According to the myths constructed to account for the origin of the Cakrasamvara tradition, the undeniable similarity between the Cakrasamvara deities and practices and those of their Śaiva competitors is not accidental, but a direct result of the "historical" revelation of the tradition. While there are several versions of the myth, all agree that this revelation was triggered by the takeover by Śaiva deities of twenty-four sacred sites scattered across the Indian subcontinent. There, they engaged in transgressive practices such as wanton sexuality and sacrifice of living beings. In order to put an end to their "misbehavior," the cosmic Buddha Mahāvajradhara, along with his retinue, assumed the appearance of these Śaiva deities and then subdued them, in the process transforming the Indian subcontinent into the Cakrasamvara maṇḍala. This myth reflects the mixed origins of the tradition and expresses a Buddhist awareness that one of their more important textual and ritual traditions shared more than superficial similarity with those upheld by rival Hindu groups.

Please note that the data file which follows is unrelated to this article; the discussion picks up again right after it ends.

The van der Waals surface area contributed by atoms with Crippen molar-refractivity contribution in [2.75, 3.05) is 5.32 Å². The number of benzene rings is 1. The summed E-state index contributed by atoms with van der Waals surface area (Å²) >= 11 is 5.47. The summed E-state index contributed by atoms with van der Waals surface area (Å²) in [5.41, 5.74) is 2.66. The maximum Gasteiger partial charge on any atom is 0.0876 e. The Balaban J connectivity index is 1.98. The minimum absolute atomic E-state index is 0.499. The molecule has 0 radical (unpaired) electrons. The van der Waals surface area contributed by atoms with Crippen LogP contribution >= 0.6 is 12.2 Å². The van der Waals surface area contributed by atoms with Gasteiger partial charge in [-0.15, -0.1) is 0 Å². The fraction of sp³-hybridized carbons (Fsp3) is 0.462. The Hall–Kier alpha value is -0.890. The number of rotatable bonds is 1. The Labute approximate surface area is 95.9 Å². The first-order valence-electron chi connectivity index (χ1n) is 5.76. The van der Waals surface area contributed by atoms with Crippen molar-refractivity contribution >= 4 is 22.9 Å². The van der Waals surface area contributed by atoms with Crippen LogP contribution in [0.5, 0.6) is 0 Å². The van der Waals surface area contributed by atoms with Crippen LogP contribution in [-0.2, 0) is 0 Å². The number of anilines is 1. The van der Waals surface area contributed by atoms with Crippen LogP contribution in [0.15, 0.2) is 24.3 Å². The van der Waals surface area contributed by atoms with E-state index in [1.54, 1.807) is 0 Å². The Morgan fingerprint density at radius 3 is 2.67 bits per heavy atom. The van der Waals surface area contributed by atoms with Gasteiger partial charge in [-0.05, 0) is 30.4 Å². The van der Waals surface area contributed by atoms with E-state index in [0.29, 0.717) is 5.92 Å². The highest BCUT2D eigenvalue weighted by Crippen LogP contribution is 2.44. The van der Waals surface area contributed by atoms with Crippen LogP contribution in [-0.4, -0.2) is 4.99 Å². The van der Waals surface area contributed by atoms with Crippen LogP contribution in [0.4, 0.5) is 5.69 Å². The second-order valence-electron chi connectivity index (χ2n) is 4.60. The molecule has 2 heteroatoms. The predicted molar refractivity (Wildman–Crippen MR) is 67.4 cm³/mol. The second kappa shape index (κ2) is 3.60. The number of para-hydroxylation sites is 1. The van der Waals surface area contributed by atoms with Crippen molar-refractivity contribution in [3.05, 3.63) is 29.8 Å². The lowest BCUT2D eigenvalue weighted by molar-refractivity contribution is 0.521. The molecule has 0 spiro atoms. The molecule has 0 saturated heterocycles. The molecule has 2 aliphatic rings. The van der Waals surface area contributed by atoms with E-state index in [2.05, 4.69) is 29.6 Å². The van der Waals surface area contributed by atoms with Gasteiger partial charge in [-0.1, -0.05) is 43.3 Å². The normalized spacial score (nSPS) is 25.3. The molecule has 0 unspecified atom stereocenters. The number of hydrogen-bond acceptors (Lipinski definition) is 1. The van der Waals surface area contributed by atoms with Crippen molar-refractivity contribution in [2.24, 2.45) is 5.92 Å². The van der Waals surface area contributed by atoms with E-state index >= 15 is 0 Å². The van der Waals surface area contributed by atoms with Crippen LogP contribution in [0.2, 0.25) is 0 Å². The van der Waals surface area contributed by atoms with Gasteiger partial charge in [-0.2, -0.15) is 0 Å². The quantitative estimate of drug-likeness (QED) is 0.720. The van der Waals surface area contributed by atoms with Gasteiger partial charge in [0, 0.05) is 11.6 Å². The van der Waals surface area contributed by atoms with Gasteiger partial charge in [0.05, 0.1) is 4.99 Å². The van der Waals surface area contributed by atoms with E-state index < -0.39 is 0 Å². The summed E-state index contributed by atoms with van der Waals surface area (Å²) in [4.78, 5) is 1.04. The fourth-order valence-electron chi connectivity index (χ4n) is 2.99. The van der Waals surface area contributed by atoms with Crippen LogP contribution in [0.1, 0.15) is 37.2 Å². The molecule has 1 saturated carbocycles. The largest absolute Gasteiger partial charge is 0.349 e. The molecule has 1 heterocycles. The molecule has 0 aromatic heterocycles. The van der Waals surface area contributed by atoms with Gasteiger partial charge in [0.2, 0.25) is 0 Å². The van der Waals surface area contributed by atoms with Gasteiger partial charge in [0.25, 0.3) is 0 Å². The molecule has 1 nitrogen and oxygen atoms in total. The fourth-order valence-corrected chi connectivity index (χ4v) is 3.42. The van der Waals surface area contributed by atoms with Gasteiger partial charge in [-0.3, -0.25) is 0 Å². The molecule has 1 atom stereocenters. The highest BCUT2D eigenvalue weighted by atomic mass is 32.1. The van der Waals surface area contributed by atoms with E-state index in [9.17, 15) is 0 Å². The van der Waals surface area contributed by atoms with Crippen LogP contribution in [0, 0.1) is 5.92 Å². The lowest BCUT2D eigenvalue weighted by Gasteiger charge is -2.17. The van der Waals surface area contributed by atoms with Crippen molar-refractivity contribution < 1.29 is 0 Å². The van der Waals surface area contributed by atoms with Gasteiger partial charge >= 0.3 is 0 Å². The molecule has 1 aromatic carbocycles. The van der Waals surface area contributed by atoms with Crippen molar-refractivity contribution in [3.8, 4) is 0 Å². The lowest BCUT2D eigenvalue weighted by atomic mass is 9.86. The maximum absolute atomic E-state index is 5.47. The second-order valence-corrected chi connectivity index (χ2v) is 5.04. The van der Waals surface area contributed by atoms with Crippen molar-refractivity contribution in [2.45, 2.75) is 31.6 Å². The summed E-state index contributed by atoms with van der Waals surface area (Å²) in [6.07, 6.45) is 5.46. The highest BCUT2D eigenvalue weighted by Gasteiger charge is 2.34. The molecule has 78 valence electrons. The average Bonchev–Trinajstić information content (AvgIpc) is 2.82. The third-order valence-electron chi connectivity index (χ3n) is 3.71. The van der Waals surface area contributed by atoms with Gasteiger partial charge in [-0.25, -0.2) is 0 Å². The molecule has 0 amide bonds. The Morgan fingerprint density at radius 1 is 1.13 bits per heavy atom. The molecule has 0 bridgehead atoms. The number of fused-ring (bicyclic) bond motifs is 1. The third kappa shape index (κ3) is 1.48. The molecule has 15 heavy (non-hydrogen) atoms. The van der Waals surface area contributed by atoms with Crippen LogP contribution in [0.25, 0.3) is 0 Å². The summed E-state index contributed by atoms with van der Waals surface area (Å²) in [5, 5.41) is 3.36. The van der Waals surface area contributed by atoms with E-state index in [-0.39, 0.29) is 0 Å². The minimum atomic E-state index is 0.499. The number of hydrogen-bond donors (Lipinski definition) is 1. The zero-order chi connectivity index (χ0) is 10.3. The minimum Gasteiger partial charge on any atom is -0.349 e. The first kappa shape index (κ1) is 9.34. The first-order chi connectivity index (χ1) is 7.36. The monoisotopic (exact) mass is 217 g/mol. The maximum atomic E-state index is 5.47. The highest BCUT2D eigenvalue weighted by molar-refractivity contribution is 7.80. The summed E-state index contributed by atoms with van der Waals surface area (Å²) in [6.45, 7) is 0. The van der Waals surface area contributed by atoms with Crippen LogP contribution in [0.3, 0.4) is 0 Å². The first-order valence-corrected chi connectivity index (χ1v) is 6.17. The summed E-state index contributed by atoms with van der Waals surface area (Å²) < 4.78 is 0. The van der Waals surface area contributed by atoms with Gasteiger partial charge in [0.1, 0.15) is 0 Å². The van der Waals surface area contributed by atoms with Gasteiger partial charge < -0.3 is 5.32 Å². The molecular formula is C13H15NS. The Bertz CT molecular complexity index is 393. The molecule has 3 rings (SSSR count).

By far the most important ritual element of the Cakrasamvara tradition is its maṇḍala. It is called the Three Wheeled, or tricakra, because its primary structural element is three wheels or concentric circles that are correlated both to the Triple World, or trailokya, of ancient Indian cosmology (that is, the heavens, earth, and underworlds) and to the three Buddhist psychophysical realms of body, speech, and mind. At the center of maṇḍala, in a palace atop the cosmic mountain, is Śrīheruka and Vajravārāhī in sexual embrace, surrounded by the Four Essence Yoginīs, Dākinī, Lāmā, Khaṇḍarohā and Rūpiṇī. They are in turn surrounded by the Three Wheels, three concentric Mind, Speech, and Body wheels, each of which has eight pairs of deities in sexual embrace, for a total of twenty-four couples, corresponding to the sacred sites. At the periphery of the wheels are eight fierce goddesses, who guard the maṇḍala 's gates and corners. This brings the total number of deities to sixty-two, thirty-seven of which are female. Lastly, artistic depictions of the maṇḍala usually show it as surrounded by the "eight great charnel grounds," inhabited by fearsome beasts and evil spirits.